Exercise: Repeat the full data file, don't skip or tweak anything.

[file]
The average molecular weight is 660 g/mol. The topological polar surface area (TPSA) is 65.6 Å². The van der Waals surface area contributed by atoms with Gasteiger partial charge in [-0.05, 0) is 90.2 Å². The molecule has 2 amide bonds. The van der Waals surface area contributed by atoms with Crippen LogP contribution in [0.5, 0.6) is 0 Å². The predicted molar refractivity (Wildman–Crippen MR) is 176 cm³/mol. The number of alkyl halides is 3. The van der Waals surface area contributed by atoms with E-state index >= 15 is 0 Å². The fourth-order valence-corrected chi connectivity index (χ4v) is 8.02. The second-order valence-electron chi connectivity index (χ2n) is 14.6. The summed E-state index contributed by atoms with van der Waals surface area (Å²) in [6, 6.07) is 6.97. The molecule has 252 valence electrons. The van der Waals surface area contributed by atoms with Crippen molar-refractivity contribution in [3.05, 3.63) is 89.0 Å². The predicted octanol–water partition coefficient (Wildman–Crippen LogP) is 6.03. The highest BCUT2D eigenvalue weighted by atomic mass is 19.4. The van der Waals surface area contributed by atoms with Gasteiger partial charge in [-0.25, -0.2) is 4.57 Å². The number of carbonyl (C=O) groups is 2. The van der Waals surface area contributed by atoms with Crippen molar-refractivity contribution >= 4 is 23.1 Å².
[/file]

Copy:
The average molecular weight is 660 g/mol. The topological polar surface area (TPSA) is 65.6 Å². The van der Waals surface area contributed by atoms with Gasteiger partial charge in [-0.05, 0) is 90.2 Å². The molecule has 2 amide bonds. The van der Waals surface area contributed by atoms with Crippen LogP contribution in [0.5, 0.6) is 0 Å². The predicted molar refractivity (Wildman–Crippen MR) is 176 cm³/mol. The number of alkyl halides is 3. The van der Waals surface area contributed by atoms with E-state index >= 15 is 0 Å². The fourth-order valence-corrected chi connectivity index (χ4v) is 8.02. The second-order valence-electron chi connectivity index (χ2n) is 14.6. The summed E-state index contributed by atoms with van der Waals surface area (Å²) in [6, 6.07) is 6.97. The molecule has 252 valence electrons. The van der Waals surface area contributed by atoms with Crippen molar-refractivity contribution in [3.05, 3.63) is 89.0 Å². The predicted octanol–water partition coefficient (Wildman–Crippen LogP) is 6.03. The highest BCUT2D eigenvalue weighted by atomic mass is 19.4. The van der Waals surface area contributed by atoms with Gasteiger partial charge in [-0.25, -0.2) is 4.57 Å². The number of carbonyl (C=O) groups is 2. The van der Waals surface area contributed by atoms with Crippen molar-refractivity contribution >= 4 is 23.1 Å².